While this answer may be true, I don't really see how it answers the question of whether there exists a fourth class of authentication factors. Care to edit to elaborate on that part?
Sep
17
comment Is SHA1 weak for SSL?
This answer effectively says "X is, because Y does Z because X". The answer to "why does Entity X say Y is Z?" can't be simply "Entity A is Act B because C", where C = Z (Qualys are saying SHA-1 based certs are weak because Google is going to warn about them because they are weak). The answer would be C' = Z' where those are the reason entities A and X are stating C and Z, respectively.
Sep
2
suggested suggested edit on Unix execute permission can be easily bypassed. Is it superfluous, or what's the intention behind it?
Sep
2
comment Why is security through obscurity not a good option for encryption?
Actually, this is not correct. A basic underlying assumption of any symmetric crypto is that the sender and recipient (whether different entities, or the same entity separated in time or space) shares a secret. (In the case of most modern algorithms, that secret being the key.) How to establish such a shared secret is a separate problem, and it can be done using techniques like public-key cryptography, pre-shared secrets, and so on.
Sep
2
comment How valuable is secrecy of an algorithm?
Now, designing something such that it can be made public without severly impacting security, and actually making it public, are two different things. Look at today: I have little doubt that the vast majority of the security in military encryption rests in the key (and key distribution), but that doesn't mean that every military encryption algorithm is made public as due course, only that if that were to happen security would not be greatly adversely affected. Particularly in such situations, there is no need to make things easier for your adversary than you need to.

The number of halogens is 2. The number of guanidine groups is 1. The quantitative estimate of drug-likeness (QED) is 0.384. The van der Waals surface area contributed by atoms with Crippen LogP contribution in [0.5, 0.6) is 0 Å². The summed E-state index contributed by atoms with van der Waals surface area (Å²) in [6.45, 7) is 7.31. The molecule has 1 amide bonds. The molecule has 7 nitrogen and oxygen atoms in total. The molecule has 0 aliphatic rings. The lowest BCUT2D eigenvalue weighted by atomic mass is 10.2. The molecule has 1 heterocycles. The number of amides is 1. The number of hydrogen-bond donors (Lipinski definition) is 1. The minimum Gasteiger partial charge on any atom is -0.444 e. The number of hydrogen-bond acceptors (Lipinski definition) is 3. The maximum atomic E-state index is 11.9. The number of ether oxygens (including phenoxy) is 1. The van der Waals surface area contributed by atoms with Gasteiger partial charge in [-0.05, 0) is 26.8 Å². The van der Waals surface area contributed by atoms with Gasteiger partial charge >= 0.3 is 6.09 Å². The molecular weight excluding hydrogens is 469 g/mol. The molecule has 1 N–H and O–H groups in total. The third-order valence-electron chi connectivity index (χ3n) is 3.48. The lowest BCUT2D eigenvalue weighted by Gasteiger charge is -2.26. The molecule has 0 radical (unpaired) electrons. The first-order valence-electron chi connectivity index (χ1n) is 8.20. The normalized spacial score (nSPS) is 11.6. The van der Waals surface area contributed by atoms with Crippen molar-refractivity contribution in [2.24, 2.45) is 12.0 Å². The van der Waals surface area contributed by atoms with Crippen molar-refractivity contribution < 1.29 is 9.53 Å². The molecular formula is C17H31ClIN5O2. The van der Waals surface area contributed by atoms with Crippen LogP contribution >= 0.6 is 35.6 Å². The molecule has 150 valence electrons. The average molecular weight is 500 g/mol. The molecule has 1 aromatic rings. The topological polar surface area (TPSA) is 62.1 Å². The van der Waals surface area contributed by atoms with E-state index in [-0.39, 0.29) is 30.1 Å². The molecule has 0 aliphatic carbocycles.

Sep
2
comment How valuable is secrecy of an algorithm?
@FelixDombek If the Enigma had been designed from the ground up to be a published design, and for its security to lie in the key, the efforts to crack it would have had to focus on the key rather than the machine. In that case, even having access to Enigmas would have removed the need to build any, but it would not fundamentally have changed much: you'd still have needed to break the key, and with a good algorithm, that basically means trying every possible key. Make the key long enough and that simply is not feasible. Keys are also in some ways easier to safeguard.
Sep
2
comment How valuable is secrecy of an algorithm?
Changing the internals of the Windows password hashing scheme (if that is done; I don't know) also prevents software vendors from relying on a particular scheme being used. That might actually be quite worthwhile in itself, even if the exact algorithm was public. Note that anything officially documented is generally considered by contract from the vendor who documents it, and thus cannot easily be changed in the future if there is ever a problem with that design.